The immune and circulatory systems are functionally integrated across insect evolution

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Science Advances  25 Nov 2020:
Vol. 6, no. 48, eabb3164
DOI: 10.1126/sciadv.abb3164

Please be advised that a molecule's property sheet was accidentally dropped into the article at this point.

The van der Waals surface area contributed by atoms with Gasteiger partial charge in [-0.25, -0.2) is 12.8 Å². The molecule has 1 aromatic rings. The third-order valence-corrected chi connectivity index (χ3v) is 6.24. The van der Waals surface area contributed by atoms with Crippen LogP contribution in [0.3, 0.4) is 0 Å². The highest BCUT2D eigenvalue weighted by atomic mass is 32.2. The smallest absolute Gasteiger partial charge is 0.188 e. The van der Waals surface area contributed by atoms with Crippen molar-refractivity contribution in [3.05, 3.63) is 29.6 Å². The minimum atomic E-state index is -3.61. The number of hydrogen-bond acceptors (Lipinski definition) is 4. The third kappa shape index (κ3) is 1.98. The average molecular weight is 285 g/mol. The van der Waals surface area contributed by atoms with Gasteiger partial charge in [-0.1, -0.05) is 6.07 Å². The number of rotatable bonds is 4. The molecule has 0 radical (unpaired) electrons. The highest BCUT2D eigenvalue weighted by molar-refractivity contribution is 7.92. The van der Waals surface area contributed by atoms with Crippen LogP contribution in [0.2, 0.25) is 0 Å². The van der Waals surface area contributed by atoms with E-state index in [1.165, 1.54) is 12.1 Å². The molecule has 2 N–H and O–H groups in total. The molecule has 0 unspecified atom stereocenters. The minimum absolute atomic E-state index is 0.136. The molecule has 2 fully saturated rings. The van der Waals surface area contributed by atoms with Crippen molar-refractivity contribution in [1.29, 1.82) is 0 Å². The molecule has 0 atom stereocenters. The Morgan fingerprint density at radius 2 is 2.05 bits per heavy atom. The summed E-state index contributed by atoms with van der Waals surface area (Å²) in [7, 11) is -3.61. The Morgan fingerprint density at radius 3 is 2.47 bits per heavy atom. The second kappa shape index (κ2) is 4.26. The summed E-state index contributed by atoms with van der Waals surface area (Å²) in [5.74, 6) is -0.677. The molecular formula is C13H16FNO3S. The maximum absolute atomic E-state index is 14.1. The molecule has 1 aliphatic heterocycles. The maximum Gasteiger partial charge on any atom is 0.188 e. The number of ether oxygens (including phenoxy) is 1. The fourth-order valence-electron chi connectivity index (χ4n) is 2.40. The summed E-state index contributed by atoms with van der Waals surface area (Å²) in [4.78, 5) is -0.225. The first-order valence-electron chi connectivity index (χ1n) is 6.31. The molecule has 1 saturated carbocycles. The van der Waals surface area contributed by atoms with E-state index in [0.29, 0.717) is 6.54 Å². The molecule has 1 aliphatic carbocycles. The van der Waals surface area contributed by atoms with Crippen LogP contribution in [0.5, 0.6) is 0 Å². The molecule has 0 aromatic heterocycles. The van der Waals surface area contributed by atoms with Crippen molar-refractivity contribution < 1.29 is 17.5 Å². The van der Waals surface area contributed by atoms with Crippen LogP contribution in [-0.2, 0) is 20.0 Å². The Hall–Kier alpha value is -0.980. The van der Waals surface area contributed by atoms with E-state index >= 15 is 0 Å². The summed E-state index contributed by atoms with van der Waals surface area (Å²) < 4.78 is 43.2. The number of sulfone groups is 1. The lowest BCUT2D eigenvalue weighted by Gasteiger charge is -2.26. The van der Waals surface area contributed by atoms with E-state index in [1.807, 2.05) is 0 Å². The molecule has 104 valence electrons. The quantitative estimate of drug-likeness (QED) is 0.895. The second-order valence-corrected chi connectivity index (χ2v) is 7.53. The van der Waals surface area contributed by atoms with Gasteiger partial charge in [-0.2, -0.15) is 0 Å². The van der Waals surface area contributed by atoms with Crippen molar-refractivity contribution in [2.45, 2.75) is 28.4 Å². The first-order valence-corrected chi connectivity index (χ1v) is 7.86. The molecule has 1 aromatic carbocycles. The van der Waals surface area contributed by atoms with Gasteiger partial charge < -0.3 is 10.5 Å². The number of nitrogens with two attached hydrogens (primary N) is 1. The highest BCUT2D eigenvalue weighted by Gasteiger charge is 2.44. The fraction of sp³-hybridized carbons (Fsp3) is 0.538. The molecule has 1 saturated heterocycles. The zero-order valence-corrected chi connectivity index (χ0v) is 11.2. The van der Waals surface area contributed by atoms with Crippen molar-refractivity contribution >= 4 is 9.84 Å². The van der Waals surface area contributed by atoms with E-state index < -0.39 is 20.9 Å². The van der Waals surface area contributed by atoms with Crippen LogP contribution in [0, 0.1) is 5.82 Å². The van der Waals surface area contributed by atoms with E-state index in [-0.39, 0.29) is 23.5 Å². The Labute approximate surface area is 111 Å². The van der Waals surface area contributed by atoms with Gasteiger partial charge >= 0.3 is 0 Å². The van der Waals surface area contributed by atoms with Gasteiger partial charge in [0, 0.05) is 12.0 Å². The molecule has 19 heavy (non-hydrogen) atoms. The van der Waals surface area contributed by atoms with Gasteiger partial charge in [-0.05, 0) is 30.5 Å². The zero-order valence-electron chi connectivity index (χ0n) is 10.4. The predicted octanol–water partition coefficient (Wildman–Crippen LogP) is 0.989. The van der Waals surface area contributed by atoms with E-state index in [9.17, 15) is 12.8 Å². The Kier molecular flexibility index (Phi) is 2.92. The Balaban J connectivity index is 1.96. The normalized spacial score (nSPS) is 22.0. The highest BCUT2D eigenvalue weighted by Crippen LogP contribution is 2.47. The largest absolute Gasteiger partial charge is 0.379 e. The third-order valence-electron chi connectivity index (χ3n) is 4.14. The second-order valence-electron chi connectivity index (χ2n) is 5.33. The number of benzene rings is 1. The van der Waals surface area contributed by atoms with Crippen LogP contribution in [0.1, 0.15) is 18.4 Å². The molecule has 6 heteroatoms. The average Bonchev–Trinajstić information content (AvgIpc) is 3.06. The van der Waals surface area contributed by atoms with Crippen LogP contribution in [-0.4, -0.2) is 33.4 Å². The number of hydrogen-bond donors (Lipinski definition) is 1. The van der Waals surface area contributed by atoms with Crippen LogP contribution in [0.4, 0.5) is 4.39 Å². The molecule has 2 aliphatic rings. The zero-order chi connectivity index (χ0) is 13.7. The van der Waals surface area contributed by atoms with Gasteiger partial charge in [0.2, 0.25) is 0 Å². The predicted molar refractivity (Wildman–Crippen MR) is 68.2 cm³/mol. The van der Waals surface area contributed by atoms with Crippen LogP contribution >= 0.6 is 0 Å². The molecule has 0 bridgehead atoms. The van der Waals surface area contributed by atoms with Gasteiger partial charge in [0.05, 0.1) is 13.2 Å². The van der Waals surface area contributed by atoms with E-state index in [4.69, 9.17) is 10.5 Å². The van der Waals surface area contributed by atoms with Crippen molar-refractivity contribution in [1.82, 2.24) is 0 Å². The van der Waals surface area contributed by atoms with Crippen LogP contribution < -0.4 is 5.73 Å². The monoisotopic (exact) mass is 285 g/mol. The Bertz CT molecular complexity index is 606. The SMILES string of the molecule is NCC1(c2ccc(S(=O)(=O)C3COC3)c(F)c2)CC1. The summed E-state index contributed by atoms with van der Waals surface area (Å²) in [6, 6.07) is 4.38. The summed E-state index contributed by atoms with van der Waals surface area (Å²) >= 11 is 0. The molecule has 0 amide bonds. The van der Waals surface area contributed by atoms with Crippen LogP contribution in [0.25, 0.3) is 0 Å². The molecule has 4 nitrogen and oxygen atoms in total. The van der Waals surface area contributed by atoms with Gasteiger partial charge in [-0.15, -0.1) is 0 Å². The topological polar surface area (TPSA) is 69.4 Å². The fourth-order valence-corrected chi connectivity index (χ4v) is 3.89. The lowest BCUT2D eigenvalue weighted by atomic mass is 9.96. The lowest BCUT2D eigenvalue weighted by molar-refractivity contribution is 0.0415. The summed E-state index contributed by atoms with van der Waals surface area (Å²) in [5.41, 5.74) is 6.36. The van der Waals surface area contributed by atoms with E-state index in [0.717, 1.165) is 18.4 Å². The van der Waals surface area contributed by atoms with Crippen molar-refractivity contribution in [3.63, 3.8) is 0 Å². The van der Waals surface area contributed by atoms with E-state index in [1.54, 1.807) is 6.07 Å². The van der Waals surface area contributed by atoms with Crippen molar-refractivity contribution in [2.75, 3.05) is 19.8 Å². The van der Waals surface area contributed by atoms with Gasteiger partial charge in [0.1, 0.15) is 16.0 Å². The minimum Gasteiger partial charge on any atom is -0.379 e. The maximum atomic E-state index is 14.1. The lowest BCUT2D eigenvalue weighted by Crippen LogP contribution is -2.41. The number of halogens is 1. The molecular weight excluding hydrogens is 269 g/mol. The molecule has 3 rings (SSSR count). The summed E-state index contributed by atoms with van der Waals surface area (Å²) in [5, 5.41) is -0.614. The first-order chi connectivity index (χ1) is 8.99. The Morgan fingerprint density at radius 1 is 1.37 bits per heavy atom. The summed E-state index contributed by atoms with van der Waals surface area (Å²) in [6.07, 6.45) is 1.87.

The immune and circulatory systems of mammals are functionally integrated, as exemplified by the immune function of the spleen and lymph nodes. Similar functional integration exists in the malaria mosquito, Anopheles gambiae, as exemplified by the infection-induced aggregation of hemocytes around the heart valves. Whether this is specific to mosquitoes or a general characteristic of insects remained unknown. We analyzed 68 species from 51 families representing 16 orders and found that infection induces the aggregation of hemocytes and pathogens on the heart of insects from all major branches of the class Insecta. An expanded analysis in the holometabolous mosquito, Aedes aegypti, and the hemimetabolous bed bug, Cimex lectularius, showed that infection induces the aggregation of phagocytic hemocytes on the hearts of distantly related insects, with aggregations mirroring the patterns of hemolymph flow. Therefore, the functional integration of the immune and circulatory systems is conserved across the insect tree of life.

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